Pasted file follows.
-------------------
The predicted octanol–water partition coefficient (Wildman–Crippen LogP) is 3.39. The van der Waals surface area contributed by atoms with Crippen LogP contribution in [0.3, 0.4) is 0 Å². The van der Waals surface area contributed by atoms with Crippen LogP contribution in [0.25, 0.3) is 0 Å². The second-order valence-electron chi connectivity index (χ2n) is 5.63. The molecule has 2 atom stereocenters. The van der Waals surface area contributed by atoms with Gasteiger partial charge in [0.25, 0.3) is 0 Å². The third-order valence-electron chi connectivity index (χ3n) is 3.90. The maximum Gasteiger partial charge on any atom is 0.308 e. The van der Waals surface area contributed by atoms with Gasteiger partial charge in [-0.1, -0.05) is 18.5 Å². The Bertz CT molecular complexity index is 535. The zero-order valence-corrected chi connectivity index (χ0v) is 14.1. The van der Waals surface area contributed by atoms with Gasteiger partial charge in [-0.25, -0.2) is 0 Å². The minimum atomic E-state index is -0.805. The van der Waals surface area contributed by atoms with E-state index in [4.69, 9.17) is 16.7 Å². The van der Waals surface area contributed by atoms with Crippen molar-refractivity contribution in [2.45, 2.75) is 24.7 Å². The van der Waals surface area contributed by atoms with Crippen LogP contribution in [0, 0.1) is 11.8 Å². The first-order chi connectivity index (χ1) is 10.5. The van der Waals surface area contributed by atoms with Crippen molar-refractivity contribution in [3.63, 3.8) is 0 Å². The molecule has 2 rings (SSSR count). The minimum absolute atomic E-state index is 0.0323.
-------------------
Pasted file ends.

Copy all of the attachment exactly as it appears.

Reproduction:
The predicted octanol–water partition coefficient (Wildman–Crippen LogP) is 3.39. The van der Waals surface area contributed by atoms with Crippen LogP contribution in [0.3, 0.4) is 0 Å². The van der Waals surface area contributed by atoms with Crippen LogP contribution in [0.25, 0.3) is 0 Å². The second-order valence-electron chi connectivity index (χ2n) is 5.63. The molecule has 2 atom stereocenters. The van der Waals surface area contributed by atoms with Gasteiger partial charge in [0.25, 0.3) is 0 Å². The third-order valence-electron chi connectivity index (χ3n) is 3.90. The maximum Gasteiger partial charge on any atom is 0.308 e. The van der Waals surface area contributed by atoms with Gasteiger partial charge in [-0.1, -0.05) is 18.5 Å². The Bertz CT molecular complexity index is 535. The zero-order valence-corrected chi connectivity index (χ0v) is 14.1. The van der Waals surface area contributed by atoms with Gasteiger partial charge in [-0.25, -0.2) is 0 Å². The minimum atomic E-state index is -0.805. The van der Waals surface area contributed by atoms with E-state index in [4.69, 9.17) is 16.7 Å². The van der Waals surface area contributed by atoms with Crippen molar-refractivity contribution in [2.45, 2.75) is 24.7 Å². The van der Waals surface area contributed by atoms with Crippen LogP contribution in [0, 0.1) is 11.8 Å². The first-order chi connectivity index (χ1) is 10.5. The van der Waals surface area contributed by atoms with Crippen molar-refractivity contribution in [3.63, 3.8) is 0 Å². The molecule has 2 rings (SSSR count). The minimum absolute atomic E-state index is 0.0323.